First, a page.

Sexual Differentiation: An Overview

Sexual differentiation is the consequence of genes including those that regulate the synthesis or action of testosterone, estrogen and their receptors (Arnold, 2017). During early development the SRY gene (testes determining gene), located on the Y chromosome, enables the undifferentiated gonad to become masculinized, producing primarily testosterone and sperm (Figure 1). In the absence of the SRY gene the gonad is feminized, primarily producing higher levels of estrogen and allowing ovulation (Arnold, 2017).

FIGURE 1
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Figure 1. Sexual differentiation into masculinized and feminized physical phenotypes. (A) This classical model characterizes the differential development of the primordial gonad into testes or ovaries, depending on the presence of the SRY gene found on the Y chromosome. As testes develop, high levels of androgens, including testosterone and dihydrotestosterone (DHT), act on highly sensitive androgen receptors to develop masculinized internal (Wolffian duct) and external genitalia. Anti-Müllerian hormone is also produced, causing the Müllerian ducts to degenerate. In the absence of the SRY gene (in an XX genotype), the ovaries produce very low amounts of androgens, causing the Wolffian ducts to degenerate and allowing for feminization of external genitalia. In typical females anti-Müllerian hormone is also not produced, allowing the Müllerian ducts to develop into feminized internal genitalia. (B) In a social monogamy behavioral phenotype, we hypothesize that changes in the response to androgens produced by the testes during prenatal development may lead to changes in the masculinization of the external genitalia in XY genotype individuals. While testosterone production remains high to allow for the masculinization of the internal genitalia, decreases either in the production of DHT or in the sensitivity of the androgen receptor to either testosterone or DHT decrease the extent of masculinization of the external genitalia, a common physical feature of males of socially monogamous species.

In the classical model of sexual differentiation, derived primarily from non-monogamous rodents, it has been assumed that testicular hormones are essential for masculinization (Figure 1). Steroids implicated in genital masculinization include testosterone and dihydrotestosterone (DHT). Testosterone serves as a prohormone and can be converted locally to DHT. In addition, testosterone, in the presence of the aromatase enzyme, can be converted to an estrogen. Acting on the ER-α, it has been proposed that estrogen regulates behavioral masculinization, even in the absence of androgens (Scordalakes et al., 2002). Estrogens, possibly in conjunction with DHT, facilitate patterns of male sexual behavior including mounting and ejaculatory reflexes. Thus, at the level of the brain, testosterone per se may not be essential for masculine sex behavior, although a combination of DHT plus estrogen seems to be important to optimize adult male sexuality (Pfaff and Baum, 2018).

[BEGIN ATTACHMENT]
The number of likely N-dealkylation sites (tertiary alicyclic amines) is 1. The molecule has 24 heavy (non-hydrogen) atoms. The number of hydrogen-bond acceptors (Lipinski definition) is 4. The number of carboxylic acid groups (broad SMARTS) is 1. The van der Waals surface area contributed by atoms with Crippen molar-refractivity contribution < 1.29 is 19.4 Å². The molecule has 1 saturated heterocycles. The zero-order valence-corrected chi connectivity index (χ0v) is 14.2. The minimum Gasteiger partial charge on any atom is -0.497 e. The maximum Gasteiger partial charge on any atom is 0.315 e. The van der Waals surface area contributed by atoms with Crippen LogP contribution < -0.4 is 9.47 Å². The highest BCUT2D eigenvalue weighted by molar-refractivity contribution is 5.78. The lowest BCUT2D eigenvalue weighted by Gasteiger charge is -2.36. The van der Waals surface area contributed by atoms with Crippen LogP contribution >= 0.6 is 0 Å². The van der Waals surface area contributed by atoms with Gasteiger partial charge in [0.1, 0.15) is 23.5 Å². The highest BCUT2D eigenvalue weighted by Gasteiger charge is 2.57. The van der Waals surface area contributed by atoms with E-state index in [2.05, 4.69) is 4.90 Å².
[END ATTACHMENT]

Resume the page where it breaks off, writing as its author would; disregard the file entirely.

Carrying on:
In mammals two X chromosomes lead to a feminine phenotype, vs. the XY genotype found in male mammals. However, the haploid nature of sex chromosomes has complex consequences for the vulnerability to modification of genes on the Y or X chromosome. For example, in females some (but not all) genes on one of the two X chromosomes are inactivated. This is accomplished by DNA methylation and in some cases parental genomic imprinting (Keverne, 2013). Genes on the X chromosome that escape X-inactivation or genes that are not imprinted may affect sexual differentiation (Arnold, 2017).

Sexual Differentiation as a Template for the Biology of Social Monogamy

The key behaviors that appear to differentiate monogamous from non-monogamous species are presented in Table 2. These are exhibited on a continuum across and within species and are sensitive to physiological changes in early life. The neuroendocrinology that regulates these behaviors also occurs on a continuum, with interspecies and intraspecies variation in these endocrine markers. Based on data primarily from rodents, it appears that the traits of social monogamy appear during the course of development as a merger of actions of steroids and peptides (Choleris et al., 2008). In this context the actions of steroids are comparatively slow, but can have long-lasting consequences, while those of neuropeptides (as well as neurotransmitters) may be more rapid, but also somewhat more transient.